Rape, Shmape.

(cross posted at kickin it with cg and motley moose)

On a recent trip to the Democratic Republic of Congo this week, US Secretary of State Hillary Clinton pledged 17 million dollars in new funding to combat sexual violence. Sadly though that's not the story most of the media is covering.

Instead there has been intense focus on Clinton's snippy response to an apparently rude question from a Congolese student during a forum in Kinshasa:

"We've all heard about the Chinese contracts in this country -- the interferences from the World Bank against this contract. What does Mr. Clinton think, through the mouth of Mrs. Clinton, and what does Mr. Mutumbo think on this situation?"

Although ther standard media line was that the question was mistranslated, that has since been debunked.

Given that it now appears that the question was translated correctly -- and that the male student wanted to know not just what Bill Clinton thought of Chinese relations with Congo but also what the former N.B.A. star Dikembe Mutumbo, who was present at the event, thought, too, but expressed no interest in the perspective of America's female secretary of state -- is it possible that Mrs. Clinton has gotten a raw deal from commentators in the United States for her angry reply?

More to the point, while most of the derisive commentary on Mrs. Clinton's flash of temper contextualized it by noting that her husband had just been lauded for his trip to North Korea, few noted that she was in the middle of a trip to Congo, where the plight of women, many of whom suffered violent sexual abuse during recent fighting, is a major issue.

Perhaps more absurd is the news media coverage that followed. "I'm the Boss!" headlines screamed, even Jon Stewart disappointingly joined on the bandwagon.

As the documentary The Greatest Silence: Rape In The Congo points out:
Since 1998, tens of thousands of women and girls have been systematically kidnapped, raped, mutilated and tortured by soldiers - both from foreign militias and the Congolese army that is supposed to protect them. But perhaps the greatest tragedy, and danger, is that victims almost all remain silent about what they have suffered, too afraid and ashamed to speak out. As a result, the world is largely ignorant of their horrific plight and of the political conditions that allow it to continue.
The question remains, is Clinton's announcement and focus on the crisis of sexual violence against Congolese women not newsworthy enough?

Tags: Congo, Hillary Clinton, Jon Stewart, Media Fail, sexual violence (all tags)



just appalling.

by canadian gal 2009-08-13 09:14AM | 0 recs
Yeah, I had the same question...

by Ravi Verma 2009-08-13 09:20AM | 0 recs
media's sexist frat boy conspiracy at work again

Thanks for this diary.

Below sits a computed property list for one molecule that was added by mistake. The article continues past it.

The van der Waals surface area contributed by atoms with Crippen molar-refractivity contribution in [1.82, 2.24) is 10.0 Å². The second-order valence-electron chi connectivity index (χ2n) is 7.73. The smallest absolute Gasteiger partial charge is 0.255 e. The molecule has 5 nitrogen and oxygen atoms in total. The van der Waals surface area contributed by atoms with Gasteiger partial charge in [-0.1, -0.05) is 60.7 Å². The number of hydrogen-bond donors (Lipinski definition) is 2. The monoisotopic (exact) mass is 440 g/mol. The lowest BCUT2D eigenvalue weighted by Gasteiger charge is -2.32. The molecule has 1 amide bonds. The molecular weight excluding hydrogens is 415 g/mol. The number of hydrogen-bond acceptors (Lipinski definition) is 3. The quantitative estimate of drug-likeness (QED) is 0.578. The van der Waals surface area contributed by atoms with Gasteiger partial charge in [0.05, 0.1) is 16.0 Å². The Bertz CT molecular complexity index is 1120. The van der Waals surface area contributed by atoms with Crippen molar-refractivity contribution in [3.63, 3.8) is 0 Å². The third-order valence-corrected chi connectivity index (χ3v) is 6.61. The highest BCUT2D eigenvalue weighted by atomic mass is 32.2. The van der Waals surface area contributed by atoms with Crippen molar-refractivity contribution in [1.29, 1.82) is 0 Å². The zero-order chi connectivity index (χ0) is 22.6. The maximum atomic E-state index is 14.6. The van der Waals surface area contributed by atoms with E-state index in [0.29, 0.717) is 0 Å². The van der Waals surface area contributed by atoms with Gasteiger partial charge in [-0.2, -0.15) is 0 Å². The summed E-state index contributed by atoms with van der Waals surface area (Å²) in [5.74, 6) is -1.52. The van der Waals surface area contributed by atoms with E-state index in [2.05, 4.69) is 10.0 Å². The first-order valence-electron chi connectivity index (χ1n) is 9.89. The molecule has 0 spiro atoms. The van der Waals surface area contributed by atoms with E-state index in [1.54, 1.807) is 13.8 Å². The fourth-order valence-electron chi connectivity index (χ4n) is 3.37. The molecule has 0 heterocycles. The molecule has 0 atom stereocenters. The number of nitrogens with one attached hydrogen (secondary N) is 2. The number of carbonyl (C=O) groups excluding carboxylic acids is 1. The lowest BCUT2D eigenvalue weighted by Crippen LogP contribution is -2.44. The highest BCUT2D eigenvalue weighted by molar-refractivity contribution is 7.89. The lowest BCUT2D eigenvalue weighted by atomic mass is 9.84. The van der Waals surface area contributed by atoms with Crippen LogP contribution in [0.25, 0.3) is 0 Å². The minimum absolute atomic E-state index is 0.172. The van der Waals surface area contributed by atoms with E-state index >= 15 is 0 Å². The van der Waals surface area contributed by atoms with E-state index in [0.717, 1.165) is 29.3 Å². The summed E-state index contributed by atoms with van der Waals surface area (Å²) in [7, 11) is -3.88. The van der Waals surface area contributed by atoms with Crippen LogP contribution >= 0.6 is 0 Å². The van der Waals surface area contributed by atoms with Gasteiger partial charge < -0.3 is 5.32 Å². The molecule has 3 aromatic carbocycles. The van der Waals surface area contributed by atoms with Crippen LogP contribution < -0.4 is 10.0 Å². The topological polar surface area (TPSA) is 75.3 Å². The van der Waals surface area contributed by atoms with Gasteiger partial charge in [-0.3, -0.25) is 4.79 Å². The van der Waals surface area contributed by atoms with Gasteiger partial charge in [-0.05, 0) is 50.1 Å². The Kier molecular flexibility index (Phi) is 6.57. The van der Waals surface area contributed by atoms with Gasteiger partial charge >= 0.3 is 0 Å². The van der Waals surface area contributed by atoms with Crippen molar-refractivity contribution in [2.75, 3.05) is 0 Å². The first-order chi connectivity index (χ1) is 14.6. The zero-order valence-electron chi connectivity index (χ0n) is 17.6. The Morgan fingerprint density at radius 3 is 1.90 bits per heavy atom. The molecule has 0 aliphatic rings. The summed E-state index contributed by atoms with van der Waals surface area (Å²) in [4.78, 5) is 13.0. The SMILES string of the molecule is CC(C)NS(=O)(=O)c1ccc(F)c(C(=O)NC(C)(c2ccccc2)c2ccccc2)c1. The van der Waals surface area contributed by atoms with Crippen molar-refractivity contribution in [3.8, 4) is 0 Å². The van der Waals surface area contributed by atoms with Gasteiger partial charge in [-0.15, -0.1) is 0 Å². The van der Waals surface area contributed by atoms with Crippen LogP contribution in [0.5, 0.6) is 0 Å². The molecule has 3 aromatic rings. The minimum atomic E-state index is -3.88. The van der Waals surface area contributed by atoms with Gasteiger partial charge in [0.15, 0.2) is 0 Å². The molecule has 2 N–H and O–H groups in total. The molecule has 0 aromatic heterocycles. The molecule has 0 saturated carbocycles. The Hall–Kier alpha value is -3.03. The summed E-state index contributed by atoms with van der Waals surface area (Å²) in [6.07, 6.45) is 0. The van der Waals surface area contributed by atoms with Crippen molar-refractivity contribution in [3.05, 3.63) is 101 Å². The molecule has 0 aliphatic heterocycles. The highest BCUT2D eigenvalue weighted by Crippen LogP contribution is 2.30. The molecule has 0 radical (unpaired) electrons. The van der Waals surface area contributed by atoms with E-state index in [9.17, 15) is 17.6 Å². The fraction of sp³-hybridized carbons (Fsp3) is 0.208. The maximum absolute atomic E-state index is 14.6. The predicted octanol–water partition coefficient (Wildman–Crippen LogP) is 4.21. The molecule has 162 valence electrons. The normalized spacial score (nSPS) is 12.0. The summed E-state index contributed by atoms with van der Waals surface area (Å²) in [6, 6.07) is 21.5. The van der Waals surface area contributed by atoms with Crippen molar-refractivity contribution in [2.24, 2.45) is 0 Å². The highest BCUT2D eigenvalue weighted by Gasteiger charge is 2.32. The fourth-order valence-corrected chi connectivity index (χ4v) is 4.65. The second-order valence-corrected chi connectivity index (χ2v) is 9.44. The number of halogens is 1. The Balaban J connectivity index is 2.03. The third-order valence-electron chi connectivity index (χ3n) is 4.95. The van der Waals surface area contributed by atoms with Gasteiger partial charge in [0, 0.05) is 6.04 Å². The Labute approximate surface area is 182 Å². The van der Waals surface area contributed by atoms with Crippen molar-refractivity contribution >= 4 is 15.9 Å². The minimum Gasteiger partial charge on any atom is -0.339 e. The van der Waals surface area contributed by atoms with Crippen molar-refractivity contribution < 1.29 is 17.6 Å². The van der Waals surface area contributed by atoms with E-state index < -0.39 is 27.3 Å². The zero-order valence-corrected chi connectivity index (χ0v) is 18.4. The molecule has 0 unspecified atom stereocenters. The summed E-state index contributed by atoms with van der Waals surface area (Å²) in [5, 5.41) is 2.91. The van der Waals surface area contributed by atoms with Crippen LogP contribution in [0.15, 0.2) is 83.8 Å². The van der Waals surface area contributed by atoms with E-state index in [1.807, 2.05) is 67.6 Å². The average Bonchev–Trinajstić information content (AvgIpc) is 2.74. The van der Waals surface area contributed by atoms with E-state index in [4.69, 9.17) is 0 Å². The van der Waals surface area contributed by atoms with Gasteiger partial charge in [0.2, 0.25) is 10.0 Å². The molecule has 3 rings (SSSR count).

by fairleft2 2009-08-13 09:41AM | 0 recs
Re: Rape, Shmape.
good find cg.  I think that media types are possibly the stupidest and most useless people in America.  That includes the wanna be media who blog and use their blogs to ingratiate themselves to msnbc and cnn so they can get a bit of air time.  I also include dopes who think calling Clinton or any woman a mad bitch funny.
All I know is that I yelled thank you to her from my living room when I saw her say "it".  I don't think she was angry, snippy or inappropriate in any way.  Even men in Africa need to learn something about human rights.  We do not have to accept "cultural differences" as an excuse for sexism and inequality.
by Teacher1956 2009-08-13 12:49PM | 0 recs
Re: Rape, Shmape.

Thanks, C.G., for this diary.  The distraction of that student's foolish, sexist question and the way it has taken over the narrative of HRC's Congo trip has proved just how foolish and sexist our media is.  I'm just sad that the attempt to illuminate the rape crisis that is currently facing women in the Congo is being ignored in favor of a gossip piece.

I wonder if the media will take it more seriously when it becomes common knowledge that men are now getting raped in large numbers as well.

by mtnspirit 2009-08-13 01:50PM | 0 recs

You were expecting the American media to cover an important humanitarian story rather than the 327th episode of "Hillary is suuuuuch a bitch"?  

by JJE 2009-08-13 04:37PM | 0 recs
Re: What?

apparently i have exceedingly high expectations.

by canadian gal 2009-08-13 05:14PM | 0 recs
happens to girls at every level

I used to work for a hospital, and in staff meetings i had the frequent experience of my input being credited to some guy who said the same thing, right after me.  when my son was a baby, I once took him to a dentist and had a male friend with me. The dentist kept talking to my friend about my son, even though I had introduced him as a friend, and not my son's father.  The guy just could not bring himself to address a woman when there was a man right there.

I understand Hillary's frustration, all women have this experience, over and over.  The question could not have been more clear, the translator asked, what does your husband think?

She might have been kinder if she weren't actually human, but we always get that one too.  If we're slightly annoyed and show it, we're 'defensive,' or 'bitchy,' or 'insecure."

I don't know that any man who has lost his temper even big time has been called insecure.  

This just shows that the struggles of any woman are the struggles of all of us.  

by anna shane 2009-08-14 08:21AM | 0 recs


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